• Dirt Road (2016; ISBN 978-1782118251)

Essays[edit]

Plays[edit]

  • Hardie and Baird & Other Plays (1991)

Edited[edit]

  • An East End Anthology, ed. Jim Kelman (1988)
  • Hugh Savage, Born up a Close: Memoirs of a Brigton boy, ed. James Kelman (2006)

Book-length critical works on Kelman[edit]

  • Dietmar Böhnke, Kelman Writes Back (1999)
  • H. Gustav Klaus, James Kelman: Writers and their Work (2004)
  • J. D. Macarthur, Claiming Your Portion of Space': A study of the short stories of James Kelman (2007)
  • Simon Kovesi, James Kelman (Manchester University Press, 2007)
  • Scott Hames (ed.), The Edinburgh Companion to James Kelman (Edinburgh University Press, 2010) ]
  • Mitch Miller & Johnny Rodger, The Red Cockatoo: James Kelman and the Art of Commitment (Sandstone Press, 2011)
  • Aaron Kelly, James Kelman: Politics and Aesthetics (Peter Lang, 2013)

References[edit]

  1. ^ Winder, Robert (12 October 1994). "'Foul-mouthed' novel is pounds 20,000 Booker winner". The Independent. Retrieved 10 May 2013.
  2. ^ "Kieron Smith, boy is Scottish Book of the Year 2009". Scottish Arts Council. Retrieved 17 January 2014.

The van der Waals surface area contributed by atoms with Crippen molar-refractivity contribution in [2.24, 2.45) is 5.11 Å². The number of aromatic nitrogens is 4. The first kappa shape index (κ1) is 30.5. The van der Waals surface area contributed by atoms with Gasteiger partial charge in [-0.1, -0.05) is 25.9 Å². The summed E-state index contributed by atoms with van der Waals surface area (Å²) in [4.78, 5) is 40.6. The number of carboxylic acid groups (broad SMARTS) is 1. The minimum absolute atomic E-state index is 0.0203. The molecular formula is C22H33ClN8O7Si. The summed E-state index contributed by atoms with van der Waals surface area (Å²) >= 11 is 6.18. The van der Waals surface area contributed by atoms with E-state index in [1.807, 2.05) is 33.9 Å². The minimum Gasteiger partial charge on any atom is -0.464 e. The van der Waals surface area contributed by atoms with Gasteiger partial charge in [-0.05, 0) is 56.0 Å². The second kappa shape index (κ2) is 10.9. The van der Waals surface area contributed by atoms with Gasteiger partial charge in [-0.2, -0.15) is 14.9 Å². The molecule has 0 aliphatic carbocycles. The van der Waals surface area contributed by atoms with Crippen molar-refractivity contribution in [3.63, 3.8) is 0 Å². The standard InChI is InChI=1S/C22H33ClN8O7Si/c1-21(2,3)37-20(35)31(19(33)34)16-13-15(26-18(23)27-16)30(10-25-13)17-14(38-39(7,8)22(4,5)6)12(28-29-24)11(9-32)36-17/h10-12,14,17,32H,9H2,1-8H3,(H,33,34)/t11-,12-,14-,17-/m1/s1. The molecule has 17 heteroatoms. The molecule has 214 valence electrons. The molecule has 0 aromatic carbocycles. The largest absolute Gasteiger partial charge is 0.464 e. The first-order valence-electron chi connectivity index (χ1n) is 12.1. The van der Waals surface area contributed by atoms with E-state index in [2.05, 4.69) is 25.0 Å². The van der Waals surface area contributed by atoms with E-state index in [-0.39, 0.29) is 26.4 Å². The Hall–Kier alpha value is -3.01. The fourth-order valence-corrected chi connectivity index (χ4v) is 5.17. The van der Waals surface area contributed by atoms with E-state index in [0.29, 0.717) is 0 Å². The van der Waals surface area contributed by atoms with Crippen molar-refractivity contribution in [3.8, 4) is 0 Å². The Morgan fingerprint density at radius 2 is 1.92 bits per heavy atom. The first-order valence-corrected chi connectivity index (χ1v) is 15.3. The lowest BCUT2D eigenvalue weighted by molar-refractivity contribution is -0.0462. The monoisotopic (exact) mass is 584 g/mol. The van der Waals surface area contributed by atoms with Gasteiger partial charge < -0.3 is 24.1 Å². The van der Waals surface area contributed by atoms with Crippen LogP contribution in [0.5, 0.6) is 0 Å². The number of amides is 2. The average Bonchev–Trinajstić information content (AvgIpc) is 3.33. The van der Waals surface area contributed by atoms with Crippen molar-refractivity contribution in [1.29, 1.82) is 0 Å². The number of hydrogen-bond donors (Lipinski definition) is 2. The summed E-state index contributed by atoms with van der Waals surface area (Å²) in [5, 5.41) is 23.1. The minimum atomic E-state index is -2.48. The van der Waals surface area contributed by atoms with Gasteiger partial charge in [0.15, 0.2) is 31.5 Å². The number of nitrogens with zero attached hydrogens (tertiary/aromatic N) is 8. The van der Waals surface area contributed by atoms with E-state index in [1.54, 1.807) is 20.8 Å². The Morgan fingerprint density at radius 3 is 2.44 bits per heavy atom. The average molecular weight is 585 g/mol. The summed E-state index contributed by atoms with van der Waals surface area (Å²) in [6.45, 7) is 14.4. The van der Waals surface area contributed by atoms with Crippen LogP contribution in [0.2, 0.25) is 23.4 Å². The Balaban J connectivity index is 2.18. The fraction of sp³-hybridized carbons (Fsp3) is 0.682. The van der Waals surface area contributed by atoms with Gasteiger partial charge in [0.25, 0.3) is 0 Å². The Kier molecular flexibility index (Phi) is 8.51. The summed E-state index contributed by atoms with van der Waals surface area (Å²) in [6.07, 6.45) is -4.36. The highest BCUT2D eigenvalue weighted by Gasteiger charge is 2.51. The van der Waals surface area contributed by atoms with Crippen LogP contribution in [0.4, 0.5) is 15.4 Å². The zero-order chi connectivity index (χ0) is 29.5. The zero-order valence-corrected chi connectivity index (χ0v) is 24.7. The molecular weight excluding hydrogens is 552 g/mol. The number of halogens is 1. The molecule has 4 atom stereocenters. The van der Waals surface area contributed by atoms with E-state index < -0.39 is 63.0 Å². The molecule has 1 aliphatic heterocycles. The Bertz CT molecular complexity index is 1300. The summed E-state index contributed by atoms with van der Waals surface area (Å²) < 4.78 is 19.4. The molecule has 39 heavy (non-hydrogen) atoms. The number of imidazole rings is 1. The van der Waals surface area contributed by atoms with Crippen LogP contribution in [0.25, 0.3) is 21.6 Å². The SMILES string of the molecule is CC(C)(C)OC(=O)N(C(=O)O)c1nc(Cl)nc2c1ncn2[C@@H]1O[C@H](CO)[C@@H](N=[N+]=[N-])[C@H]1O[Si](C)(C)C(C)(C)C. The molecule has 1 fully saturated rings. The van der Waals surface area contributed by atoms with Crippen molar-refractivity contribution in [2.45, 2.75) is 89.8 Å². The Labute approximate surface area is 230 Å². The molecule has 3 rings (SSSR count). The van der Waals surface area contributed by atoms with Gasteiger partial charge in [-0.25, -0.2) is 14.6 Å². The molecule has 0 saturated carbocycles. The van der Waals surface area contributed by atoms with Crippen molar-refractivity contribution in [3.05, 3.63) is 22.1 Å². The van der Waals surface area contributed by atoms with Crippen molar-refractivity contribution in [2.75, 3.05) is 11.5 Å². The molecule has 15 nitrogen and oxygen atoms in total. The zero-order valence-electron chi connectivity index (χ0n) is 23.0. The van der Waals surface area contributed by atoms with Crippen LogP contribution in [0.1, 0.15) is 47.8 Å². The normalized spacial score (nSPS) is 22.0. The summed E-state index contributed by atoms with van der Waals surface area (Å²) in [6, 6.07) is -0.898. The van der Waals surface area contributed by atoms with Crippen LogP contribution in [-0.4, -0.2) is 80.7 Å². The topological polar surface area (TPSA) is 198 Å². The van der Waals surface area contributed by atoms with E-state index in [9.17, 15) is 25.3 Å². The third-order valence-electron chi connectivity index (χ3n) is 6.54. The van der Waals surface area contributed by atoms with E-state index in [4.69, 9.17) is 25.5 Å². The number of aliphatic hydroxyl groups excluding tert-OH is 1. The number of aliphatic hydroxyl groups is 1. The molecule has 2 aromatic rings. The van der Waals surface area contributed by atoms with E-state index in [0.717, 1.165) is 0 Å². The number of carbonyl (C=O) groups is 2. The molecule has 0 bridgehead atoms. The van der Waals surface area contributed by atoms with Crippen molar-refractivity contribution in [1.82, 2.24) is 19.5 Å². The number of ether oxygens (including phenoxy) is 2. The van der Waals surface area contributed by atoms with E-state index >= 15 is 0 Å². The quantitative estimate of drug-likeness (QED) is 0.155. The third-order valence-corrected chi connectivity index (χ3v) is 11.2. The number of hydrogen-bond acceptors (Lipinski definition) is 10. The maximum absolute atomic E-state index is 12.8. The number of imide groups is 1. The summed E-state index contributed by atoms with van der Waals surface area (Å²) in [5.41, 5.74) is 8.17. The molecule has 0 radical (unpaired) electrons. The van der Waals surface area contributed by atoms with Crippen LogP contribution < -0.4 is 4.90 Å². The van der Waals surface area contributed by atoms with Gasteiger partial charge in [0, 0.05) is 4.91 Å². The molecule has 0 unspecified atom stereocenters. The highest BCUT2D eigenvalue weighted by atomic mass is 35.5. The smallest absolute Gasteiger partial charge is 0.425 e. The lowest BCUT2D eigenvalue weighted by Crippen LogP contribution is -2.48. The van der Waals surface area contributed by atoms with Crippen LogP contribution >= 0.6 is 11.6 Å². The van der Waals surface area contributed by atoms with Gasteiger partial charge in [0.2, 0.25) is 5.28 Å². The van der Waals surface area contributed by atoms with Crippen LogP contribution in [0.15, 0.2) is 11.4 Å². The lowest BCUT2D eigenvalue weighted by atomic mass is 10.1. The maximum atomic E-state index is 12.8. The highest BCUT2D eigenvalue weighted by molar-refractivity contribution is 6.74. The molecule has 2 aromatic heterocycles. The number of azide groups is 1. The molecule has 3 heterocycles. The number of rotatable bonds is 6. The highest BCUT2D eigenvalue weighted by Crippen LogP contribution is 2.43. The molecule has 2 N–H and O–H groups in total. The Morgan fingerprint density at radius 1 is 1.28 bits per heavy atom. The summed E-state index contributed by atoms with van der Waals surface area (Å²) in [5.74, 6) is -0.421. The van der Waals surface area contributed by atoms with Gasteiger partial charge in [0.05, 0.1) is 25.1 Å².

3. ^ a b Kelman, James (1992). "The Importance of Glasgow in my Work". Some Recent Attacks). Stirling: AK Press. pp. 78–84. ISBN 1-873176-80-5.
  4. ^ Kravitz, Peter (1997). The Picador book of contemporary Scottish fiction. Picador. pp. xiii–xv. ISBN 0330335502.
  5. ^ "James Kelman – Biography". Literature. British Council. Retrieved 20 February 2021.
  6. ^ "Also Ran: A Spider Project Production". Manchester Salon. Retrieved 20 February 2021.
  7. ^ Hames, Scott (ed) (2010). The Edinburgh Companion to James Kelman. Edinburgh University Press. pp. ix.CS1 maint: extra text: authors list (link)
  8. ^ Olesen, Alexa (11 October 1994). "Kelman's 'How Late' wins Booker Prize". UPI Archives.